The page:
There is an abundance of amazing business opportunities in Africa. And the success stories you’re about to read prove just how much these opportunities are worth.
According to the IMF’s recent World Economic Outlook, six of the ten fastest-growing economies in the world are in Africa. And by 2050, the continent’s economy could quadruple its current size and be worth up to $29 trillion.
Like China and India, Africa’s journey to economic prosperity will create a lot of big winners. And, sadly, a lot of losers too.
The big difference is that most of the smart entrepreneurs who are building a fortune in Africa right now — like the entrepreneurs in the success stories you’re about to read — have a unique perspective on the continent.
All of them are actually succeeding because they see Africa differently.
You see, when most people look at Africa, all they see are problems and challenges: hunger, disease, unemployment, illiteracy, waste, financial exclusion, inadequate electricity, and a long list of others.
If you’re a victim of the one-sided poverty story of Africa that the mainstream media constantly feeds us, you should be familiar with the picture.
Strangely, while most people are irritated and frustrated by these problems, the entrepreneurs who are building a fortune and impacting lives in Africa are excited and inspired by these tough problems.
Because they see problems differently, the entrepreneurs who are succeeding in Africa apply their creativity and innovation to solve tough problems in a way that makes money, creates jobs, and positively impacts people’s lives.
Africa is a market that overwhelmingly rewards problem-solvers. Therefore, the bigger the problems you can solve, the higher the potential rewards you get.
As strange as it sounds, this is the secret behind all the success stories you’re about to read.
This article is a snippet of over one hundred of the most interesting business opportunities in Africa right now.
The business opportunities you’re about to learn do not belong to the ‘old-school’, traditional and uninspiring industries – like crude oil, gold, timber, agricultural commodities, and diamonds.
Rather, you’re about to witness some of the most innovative and refreshing opportunities that smart entrepreneurs are currently exploring across the African continent.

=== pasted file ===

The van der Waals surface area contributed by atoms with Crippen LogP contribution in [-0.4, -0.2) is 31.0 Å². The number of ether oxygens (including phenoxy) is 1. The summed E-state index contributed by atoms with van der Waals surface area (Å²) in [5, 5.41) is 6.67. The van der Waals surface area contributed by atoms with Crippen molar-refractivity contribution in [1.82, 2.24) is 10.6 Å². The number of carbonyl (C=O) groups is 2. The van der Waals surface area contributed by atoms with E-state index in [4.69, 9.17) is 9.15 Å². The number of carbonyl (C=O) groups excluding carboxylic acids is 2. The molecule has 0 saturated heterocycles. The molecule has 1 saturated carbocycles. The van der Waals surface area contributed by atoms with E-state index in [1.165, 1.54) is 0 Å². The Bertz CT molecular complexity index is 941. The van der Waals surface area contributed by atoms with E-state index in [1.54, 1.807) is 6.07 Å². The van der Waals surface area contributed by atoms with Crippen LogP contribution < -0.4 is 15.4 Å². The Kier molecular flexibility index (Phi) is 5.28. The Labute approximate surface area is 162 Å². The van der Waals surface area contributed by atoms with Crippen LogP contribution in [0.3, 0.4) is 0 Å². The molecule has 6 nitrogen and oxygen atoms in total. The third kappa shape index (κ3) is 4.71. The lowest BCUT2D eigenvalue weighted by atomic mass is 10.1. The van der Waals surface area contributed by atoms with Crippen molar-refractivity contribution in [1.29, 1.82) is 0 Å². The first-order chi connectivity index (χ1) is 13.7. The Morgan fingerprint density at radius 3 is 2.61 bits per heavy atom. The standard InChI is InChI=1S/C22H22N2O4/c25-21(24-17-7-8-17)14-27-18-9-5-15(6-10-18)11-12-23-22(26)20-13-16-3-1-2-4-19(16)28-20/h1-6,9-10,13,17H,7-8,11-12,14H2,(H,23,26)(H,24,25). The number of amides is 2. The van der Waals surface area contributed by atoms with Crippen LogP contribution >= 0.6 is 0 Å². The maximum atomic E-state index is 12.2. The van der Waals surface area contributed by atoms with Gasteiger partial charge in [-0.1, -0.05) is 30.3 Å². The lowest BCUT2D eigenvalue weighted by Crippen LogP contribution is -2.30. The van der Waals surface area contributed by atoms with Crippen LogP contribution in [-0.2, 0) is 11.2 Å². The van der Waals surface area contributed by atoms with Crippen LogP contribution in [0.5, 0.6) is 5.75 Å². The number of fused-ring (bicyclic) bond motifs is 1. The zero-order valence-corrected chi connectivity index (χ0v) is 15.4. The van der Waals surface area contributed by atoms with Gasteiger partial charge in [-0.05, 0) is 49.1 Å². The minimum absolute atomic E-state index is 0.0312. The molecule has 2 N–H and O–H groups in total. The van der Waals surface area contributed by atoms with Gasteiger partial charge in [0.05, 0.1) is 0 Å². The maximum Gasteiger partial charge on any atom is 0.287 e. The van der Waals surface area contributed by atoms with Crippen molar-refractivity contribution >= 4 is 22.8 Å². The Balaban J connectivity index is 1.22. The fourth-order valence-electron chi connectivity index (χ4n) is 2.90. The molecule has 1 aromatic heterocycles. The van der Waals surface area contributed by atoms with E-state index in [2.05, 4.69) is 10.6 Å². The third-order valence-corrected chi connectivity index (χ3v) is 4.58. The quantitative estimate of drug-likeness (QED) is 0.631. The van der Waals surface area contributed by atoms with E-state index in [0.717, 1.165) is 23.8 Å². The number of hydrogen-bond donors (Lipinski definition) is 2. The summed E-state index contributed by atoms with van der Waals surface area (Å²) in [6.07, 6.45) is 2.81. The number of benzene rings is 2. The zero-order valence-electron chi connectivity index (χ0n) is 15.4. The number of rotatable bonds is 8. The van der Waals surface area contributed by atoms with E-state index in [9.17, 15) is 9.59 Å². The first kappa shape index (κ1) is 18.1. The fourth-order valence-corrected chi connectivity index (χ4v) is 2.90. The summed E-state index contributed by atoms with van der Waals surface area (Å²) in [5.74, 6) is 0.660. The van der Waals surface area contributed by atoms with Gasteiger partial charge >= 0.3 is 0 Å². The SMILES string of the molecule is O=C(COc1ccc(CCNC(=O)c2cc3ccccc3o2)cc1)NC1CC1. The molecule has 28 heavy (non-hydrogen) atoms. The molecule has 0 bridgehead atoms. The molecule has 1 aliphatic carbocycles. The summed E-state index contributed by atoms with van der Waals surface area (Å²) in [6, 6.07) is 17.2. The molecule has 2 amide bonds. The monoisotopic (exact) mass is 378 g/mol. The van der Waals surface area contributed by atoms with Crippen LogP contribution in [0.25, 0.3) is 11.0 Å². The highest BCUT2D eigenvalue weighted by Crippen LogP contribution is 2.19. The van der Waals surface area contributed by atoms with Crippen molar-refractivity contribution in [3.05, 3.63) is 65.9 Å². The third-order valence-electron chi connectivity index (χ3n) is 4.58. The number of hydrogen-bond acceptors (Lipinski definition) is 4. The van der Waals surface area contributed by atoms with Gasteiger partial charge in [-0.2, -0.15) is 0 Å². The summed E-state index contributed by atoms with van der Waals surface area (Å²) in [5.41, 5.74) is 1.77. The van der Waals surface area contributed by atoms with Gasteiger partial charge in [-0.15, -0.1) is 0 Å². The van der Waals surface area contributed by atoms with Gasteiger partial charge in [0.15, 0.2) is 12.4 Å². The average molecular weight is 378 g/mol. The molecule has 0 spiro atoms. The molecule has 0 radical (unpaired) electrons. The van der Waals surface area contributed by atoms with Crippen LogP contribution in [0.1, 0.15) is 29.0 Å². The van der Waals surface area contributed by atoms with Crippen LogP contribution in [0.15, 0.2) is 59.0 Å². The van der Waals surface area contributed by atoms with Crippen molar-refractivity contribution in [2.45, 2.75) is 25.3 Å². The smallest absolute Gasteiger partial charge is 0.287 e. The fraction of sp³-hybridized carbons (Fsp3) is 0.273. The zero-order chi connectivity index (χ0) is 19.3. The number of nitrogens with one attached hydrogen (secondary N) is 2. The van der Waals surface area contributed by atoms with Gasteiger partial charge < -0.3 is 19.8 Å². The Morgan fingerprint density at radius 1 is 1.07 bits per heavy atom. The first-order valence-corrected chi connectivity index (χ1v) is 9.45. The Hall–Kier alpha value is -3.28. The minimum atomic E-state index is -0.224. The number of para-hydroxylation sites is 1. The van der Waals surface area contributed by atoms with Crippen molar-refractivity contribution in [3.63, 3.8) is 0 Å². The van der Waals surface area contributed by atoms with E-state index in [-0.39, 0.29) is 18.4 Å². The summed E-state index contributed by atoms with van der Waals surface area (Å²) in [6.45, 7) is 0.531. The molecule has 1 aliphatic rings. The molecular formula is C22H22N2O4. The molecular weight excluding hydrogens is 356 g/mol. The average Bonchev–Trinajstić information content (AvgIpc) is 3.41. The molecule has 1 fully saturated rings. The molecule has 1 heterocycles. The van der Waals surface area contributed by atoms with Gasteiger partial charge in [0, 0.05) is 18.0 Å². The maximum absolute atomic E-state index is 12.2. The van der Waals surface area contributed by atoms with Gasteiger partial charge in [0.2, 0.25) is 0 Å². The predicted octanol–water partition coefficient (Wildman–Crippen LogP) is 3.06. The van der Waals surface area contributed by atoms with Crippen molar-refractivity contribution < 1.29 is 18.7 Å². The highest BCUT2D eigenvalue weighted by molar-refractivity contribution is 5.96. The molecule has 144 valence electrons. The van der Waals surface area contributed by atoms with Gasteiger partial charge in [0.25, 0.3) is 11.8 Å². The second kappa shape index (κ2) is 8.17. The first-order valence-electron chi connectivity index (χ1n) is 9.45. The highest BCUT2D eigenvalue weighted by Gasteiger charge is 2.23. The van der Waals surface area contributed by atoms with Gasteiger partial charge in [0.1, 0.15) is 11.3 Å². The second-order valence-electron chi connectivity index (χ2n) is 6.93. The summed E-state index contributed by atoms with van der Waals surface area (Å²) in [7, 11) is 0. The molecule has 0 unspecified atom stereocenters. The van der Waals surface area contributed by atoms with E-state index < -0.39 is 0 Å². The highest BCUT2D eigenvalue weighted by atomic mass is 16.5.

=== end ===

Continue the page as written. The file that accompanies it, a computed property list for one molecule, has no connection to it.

The success stories you’re about to read prove that there can be a goldmine of wealth and unexpected success when you take on tough problems.
Let’s meet the top business opportunities in Africa:
1. SoleRebels (Ethiopia)
Bethlehem Alemu, Founder of SoleRebels, Republic of Leather, and Garden of Coffee
Bethlehem Tilahun Alemu grew up in Zenabwork, a poor village in the suburbs of Addis Ababa, Ethiopia.
She stumbled on an interesting business opportunity after years of noticing how artisans in her community remained jobless and poor, despite their excellent craftsmanship and ability to make great-looking and high-quality footwear.
What these artisans lacked was access to a lucrative market. And rather than blame and criticize the situation, Bethlehem decided to find a market.
In 2004 she started her company, SoleRebels, by successfully raising capital of $10,000 from family members.
By using locally-sourced, hand-loomed and organic fabrics combined with recycled materials like old car tyres and uniforms, she created a unique eco-friendly brand of footwear products that became one of the most popular African footwear brands in the world.
Today, SoleRebels, sells its ‘eco-friendly’ brand of footwear in more than 50 countries around the world, including the USA, Canada, Japan and Switzerland.
Some years ago, SoleRebels became the first footwear company in the world to be certified by the World Fair Trade Organisation (WFTO).
By using local craftsmen, Bethlehem has built a global brand and a hugely successful business that has created jobs and improved livelihoods in her local community.
Today, the company has more than 100 employees and nearly 200 local raw material suppliers, and has opened several standalone retail outlets in North America, Europe and Asia.
Despite its very humble beginnings, SoleRebels makes up to $1 million in sales annually.
Buoyed by her success with SoleRebels, Bethlehem is applying the same business model to Ethiopia’s massive leather industry.
In 2014, she launched Republic of Leather, a new business that makes and exports luxury leather products like bags, belts and other non-footwear leather accessories.
And she is doing the same thing for her country’s coffee industry.
In 2016, Bethlehem launched Garden of Coffee, a coffee retail chain that specializes in Ethiopia’s legendary hand-roasted coffee recipes that could become the ‘Starbucks of Africa.’ The chain plans to open up to 100 coffee shops in China by the year 2022.
By transforming local Ethiopian products into attractive global brands, Bethlehem has not only created wealth, jobs and fulfilling work.
By successfully exploring three different business opportunities in Africa, she has also earned international recognition for her work and has made her country immensely proud.